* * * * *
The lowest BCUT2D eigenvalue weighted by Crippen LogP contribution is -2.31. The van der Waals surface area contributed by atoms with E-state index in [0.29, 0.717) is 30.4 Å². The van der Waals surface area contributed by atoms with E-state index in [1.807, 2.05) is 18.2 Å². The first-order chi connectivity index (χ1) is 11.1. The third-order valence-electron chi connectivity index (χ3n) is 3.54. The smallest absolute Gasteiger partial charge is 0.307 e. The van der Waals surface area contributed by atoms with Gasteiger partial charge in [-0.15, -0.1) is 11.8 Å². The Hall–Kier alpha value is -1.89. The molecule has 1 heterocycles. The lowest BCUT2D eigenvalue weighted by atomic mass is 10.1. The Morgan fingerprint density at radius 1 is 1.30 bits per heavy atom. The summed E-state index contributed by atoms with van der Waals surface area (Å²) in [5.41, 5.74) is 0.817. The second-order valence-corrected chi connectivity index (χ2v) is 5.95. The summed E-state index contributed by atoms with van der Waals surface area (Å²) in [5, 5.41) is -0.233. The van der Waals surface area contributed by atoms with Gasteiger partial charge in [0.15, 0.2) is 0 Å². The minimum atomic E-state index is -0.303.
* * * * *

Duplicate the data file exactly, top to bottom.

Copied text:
The lowest BCUT2D eigenvalue weighted by Crippen LogP contribution is -2.31. The van der Waals surface area contributed by atoms with E-state index in [0.29, 0.717) is 30.4 Å². The van der Waals surface area contributed by atoms with E-state index in [1.807, 2.05) is 18.2 Å². The first-order chi connectivity index (χ1) is 11.1. The third-order valence-electron chi connectivity index (χ3n) is 3.54. The smallest absolute Gasteiger partial charge is 0.307 e. The van der Waals surface area contributed by atoms with Gasteiger partial charge in [-0.15, -0.1) is 11.8 Å². The Hall–Kier alpha value is -1.89. The molecule has 1 heterocycles. The lowest BCUT2D eigenvalue weighted by atomic mass is 10.1. The Morgan fingerprint density at radius 1 is 1.30 bits per heavy atom. The summed E-state index contributed by atoms with van der Waals surface area (Å²) in [5.41, 5.74) is 0.817. The second-order valence-corrected chi connectivity index (χ2v) is 5.95. The summed E-state index contributed by atoms with van der Waals surface area (Å²) in [5, 5.41) is -0.233. The van der Waals surface area contributed by atoms with Gasteiger partial charge in [0.15, 0.2) is 0 Å². The minimum atomic E-state index is -0.303.